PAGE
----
Route 66 Marathon Training Guide: The starting line
How the Route 66 Marathon began.
Participants line up for the start of the 2009 Williams Route 66 Marathon, which featured a race between elite runners Zac Freudenburg and Michael Wardian. Both runners pushed their sons in strollers the entire 26.2 miles.
Now in its fifth year, the Williams Route 66 Marathon is well on its way to fulfilling the vision of its founder and Tulsa Route 66 Marathon Inc.’s executive director, Chris Lieberman, who presented the idea to a small group of running friends he corralled in summer 2005.
Lieberman experienced firsthand the life-changing impact preparing for and participating in a marathon can have on an individual’s health and well-being, and he wanted to bring that same experience to Tulsans.
“Training for and completing your first marathon or half-marathon makes you stronger, healthier and more confident,” Lieberman says. “After seeing the impact marathons have in other cities, I wanted Tulsa to have a world-class marathon.”
Lieberman called on Trani Matthews, owner of Tulsa Runner, and veteran runner Jack Wing for their help in organizing a marathon in Tulsa. Soon Tim and Lori Dreiling, owners of Fleet Feet Sports Tulsa, joined them and the Route 66 Marathon made its inaugural run Nov. 19, 2006, with the slogan “Let our first marathon be your first marathon.” The event attracted approximately 3,000 participants in marathon, half-marathon and relay-race events.
Since then, the event has averaged 30 percent growth each year and added a quarter-marathon, 5K and fun run — all taking place on various parts of the marathon course, which features downtown Tulsa.
In 2009, event organizers decided to move the quarter-marathon to August to create a training kickoff event. The Williams Route 66 Quarter Marathon also includes a 5K and fun run. Additionally, participants can choose to run “The Double” — the quarter-marathon and 5K on the same day. The separate event has become widely popular and is expected to nearly double the number of participants this year to 2,500 from 1,500.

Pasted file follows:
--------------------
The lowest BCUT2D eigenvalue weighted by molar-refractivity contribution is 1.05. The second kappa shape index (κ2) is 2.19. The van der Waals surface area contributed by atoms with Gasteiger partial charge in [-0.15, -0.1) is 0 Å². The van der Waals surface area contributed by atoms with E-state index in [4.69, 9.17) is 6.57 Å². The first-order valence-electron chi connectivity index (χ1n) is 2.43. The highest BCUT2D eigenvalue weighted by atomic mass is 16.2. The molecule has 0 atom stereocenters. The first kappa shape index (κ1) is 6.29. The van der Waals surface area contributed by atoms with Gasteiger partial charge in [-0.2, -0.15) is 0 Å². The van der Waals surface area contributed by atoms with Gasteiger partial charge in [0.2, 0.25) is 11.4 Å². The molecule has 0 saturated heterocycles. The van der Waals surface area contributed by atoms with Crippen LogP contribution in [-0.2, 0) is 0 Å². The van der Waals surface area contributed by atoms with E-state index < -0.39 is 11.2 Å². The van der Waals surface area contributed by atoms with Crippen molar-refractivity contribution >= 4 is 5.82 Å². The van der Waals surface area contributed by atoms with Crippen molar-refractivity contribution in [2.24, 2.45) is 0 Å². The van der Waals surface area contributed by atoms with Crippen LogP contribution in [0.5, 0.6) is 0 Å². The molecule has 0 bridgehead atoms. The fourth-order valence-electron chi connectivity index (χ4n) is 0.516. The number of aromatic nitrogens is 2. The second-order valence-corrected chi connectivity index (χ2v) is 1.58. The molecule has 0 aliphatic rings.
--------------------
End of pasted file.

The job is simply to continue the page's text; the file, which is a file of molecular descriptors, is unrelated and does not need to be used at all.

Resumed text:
Lieberman and his volunteer board describe the marathon as a celebration and carry out that theme through all the elements unique to the Route 66 Marathon, including more than 40 live bands stationed throughout the course, a classic car show, finish-line festival and concert, and even a party to thank volunteers.
“The Route 66 Marathon is a 26.2-mile-long party to celebrate the conclusion of the months of training it took for our participants to get across the finish line,” Lieberman says.
Tulsa Route 66 Marathon Inc. is an all-volunteer 501(c)3 nonprofit organization. The proceeds from its events benefit the Tulsa Area United Way. The events have been made possible each year by generous corporate partners, including Williams, Blue Cross and Blue Shield of Oklahoma and the Tulsa World.
The associated health, fitness and sustainability expo also has grown with the marathon and this year will include products and information on sustainability and free health screenings on Friday, Nov. 19, and Saturday, Nov. 20, at the Tulsa Convention Center.
Lieberman has specific goals for the marathon, including growing participation to 20,000 by the 10th year, but he also sees a way to make an even greater and enduring impact on the community.
“The Route 66 Marathon is about more than just our races,” he says. “We’re going to use our events as a way to improve the health and quality of life of our entire community with educational programs extending into schools and creating a lasting impact from youth to adult.”